MELISSA BLOCK, host: From NPR News, this is ALL THINGS CONSIDERED. I'm Melissa Block.
MICHELE NORRIS, host: And I'm Michele Norris. All this year, we've been covering unrest in the Arab world. We have updates now about what's happened to several of the most compelling people from our stories. And first to Bahrain. In late May, we brought you the chilling story of a woman who was detained and beaten and accused of opposing the government. It was all the more chilling because she spoke in a whisper, so authorities would not recognize her voice and punish her for talking to the media.
UNIDENTIFIED WOMAN: They took me from my work. And from the beginning they slapped me on my face, on my head, shoulder.
NORRIS: This woman's detention was part of a crackdown against mass protests in Bahrain, and NPR's Kelly McEvers recently returned to Bahrain and found out more details of her story. And Kelly joins us now. Kelly, tell us more about this woman.
KELLY MCEVERS: This woman is actually the wife of a man named Jawad Fairooz. He is an elected member of parliament in Bahrain. He's also part of the opposition. He was an outspoken critic of the government. He took part in the uprisings back in February and March, but he was also seen as a moderate voice of opposition in the country.
Back in May, when the crackdown was really underway, masked armed men showed up at this man's house and broke the door down and took him away - wouldn't even let him take a change of clothes. And he was gone for a month. The family didn't hear anything from him for a month. At the time we aired this story, he was still in detention and the wife had also been detained and she was afraid that if we'd broadcast the details of the story that he would somehow be harmed in detention.
NORRIS: Why was she also detained and beaten and told that she would have to confess to things that she said weren't true?
MCEVERS: This appears to be a pattern with the family members of other key opposition figures during the crackdown. Apparently, what authorities were doing was using the women in particular, because this is particularly insulting to an Arab man, and using them as a way as to sort of get to her husband. You know, say to her husband, you know, we've got your wife in detention, you know, and now you should confess. They also wanted to get her to confess to things that he might have been doing. They wanted her to confess that they were holding secret meetings in their house and that they had special equipment to broadcast this information out to other countries in the region. Neither one of them ever confessed to any of these things because it just wasn't true. The good news is that Jawad Fairooz has recently been released and that's why we can now reveal all the details of this story.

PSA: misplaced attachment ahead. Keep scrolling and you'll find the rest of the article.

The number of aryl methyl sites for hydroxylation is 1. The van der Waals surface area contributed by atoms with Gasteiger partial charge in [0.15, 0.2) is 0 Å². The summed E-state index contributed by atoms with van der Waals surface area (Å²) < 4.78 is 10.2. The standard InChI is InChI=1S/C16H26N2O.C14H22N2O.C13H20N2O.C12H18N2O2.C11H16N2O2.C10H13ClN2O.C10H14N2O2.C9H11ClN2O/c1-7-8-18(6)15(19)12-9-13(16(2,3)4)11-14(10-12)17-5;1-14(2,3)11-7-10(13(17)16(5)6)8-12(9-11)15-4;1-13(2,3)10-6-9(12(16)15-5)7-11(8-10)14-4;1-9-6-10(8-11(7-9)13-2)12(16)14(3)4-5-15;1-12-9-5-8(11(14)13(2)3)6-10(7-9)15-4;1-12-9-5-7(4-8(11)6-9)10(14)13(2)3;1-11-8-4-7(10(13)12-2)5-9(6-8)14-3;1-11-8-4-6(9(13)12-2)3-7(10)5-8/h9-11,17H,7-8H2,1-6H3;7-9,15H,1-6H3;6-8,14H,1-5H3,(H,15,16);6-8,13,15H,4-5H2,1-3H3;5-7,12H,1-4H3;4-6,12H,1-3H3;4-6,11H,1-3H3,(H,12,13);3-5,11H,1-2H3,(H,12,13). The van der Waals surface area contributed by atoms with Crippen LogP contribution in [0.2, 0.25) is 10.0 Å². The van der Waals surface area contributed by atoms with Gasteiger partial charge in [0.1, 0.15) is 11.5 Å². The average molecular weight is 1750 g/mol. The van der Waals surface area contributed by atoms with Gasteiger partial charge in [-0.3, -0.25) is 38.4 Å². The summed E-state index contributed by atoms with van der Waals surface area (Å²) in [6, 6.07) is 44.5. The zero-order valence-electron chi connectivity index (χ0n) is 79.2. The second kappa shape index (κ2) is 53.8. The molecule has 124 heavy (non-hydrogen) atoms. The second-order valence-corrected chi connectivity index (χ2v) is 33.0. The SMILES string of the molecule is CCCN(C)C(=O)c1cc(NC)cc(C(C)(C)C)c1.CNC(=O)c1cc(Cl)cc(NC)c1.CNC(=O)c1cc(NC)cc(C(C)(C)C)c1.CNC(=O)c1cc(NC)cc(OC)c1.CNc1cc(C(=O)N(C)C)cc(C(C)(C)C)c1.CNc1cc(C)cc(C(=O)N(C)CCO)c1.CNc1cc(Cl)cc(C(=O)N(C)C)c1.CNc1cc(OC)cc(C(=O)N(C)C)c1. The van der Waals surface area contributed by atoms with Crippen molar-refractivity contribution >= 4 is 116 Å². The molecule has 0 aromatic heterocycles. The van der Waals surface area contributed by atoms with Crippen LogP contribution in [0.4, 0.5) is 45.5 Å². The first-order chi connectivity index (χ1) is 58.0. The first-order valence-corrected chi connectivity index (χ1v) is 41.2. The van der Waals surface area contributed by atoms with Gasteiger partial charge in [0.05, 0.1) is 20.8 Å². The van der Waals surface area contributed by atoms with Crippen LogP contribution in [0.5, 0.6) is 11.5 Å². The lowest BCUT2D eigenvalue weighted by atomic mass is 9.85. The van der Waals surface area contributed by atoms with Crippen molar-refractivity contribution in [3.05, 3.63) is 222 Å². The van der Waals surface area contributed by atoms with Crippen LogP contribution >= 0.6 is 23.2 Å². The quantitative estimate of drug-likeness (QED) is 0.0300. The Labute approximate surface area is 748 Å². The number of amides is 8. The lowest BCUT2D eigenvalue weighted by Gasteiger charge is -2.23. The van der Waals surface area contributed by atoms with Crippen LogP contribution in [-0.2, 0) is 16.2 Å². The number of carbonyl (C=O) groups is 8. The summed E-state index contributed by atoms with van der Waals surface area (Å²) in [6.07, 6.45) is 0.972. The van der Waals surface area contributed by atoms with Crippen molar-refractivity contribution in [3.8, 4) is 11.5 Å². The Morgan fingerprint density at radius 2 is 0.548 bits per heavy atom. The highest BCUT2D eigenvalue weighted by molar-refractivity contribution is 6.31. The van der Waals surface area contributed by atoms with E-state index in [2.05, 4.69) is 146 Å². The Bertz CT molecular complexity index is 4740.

NORRIS: Has the government said anything about these detentions, these beatings?
MCEVERS: There hasn't been response to specific cases. What the government has done is invited in an international legal scholar to run investigations of the wrongdoing. And what the government has been telling this scholar and this commission that he's brought with him is that, you know, yes, there might have been some wrongdoing at the low levels, you know, an errant police officer here and there. But, of course, this abuse wasn't systematic. Opposition figures say that's impossible, you know, when you've got thousands of people who were detained and accused and treated in exactly the same way across the system.
NORRIS: So, Kelly, what might happen to the family now? Will they stay there in Bahrain?
MCEVERS: Well, at the moment, yes. They say they will. Jawad Fairooz says he will remain part of the opposition. Most of the members of Parliament, like himself, did resign back during the uprising after authorities killed a number of protestors. He says that he will continue, though, to work to document the abuses that occurred during the crackdown. And for his wife, the whispering woman, she had worked as a teacher before all this happened. She's now afraid that she'll lose her job, like the thousands of other public and private sector workers did, those who were accused of opposing the government.
NORRIS: That's NPR's Kelly McEvers. Kelly, thank you very much.
MCEVERS: You're welcome.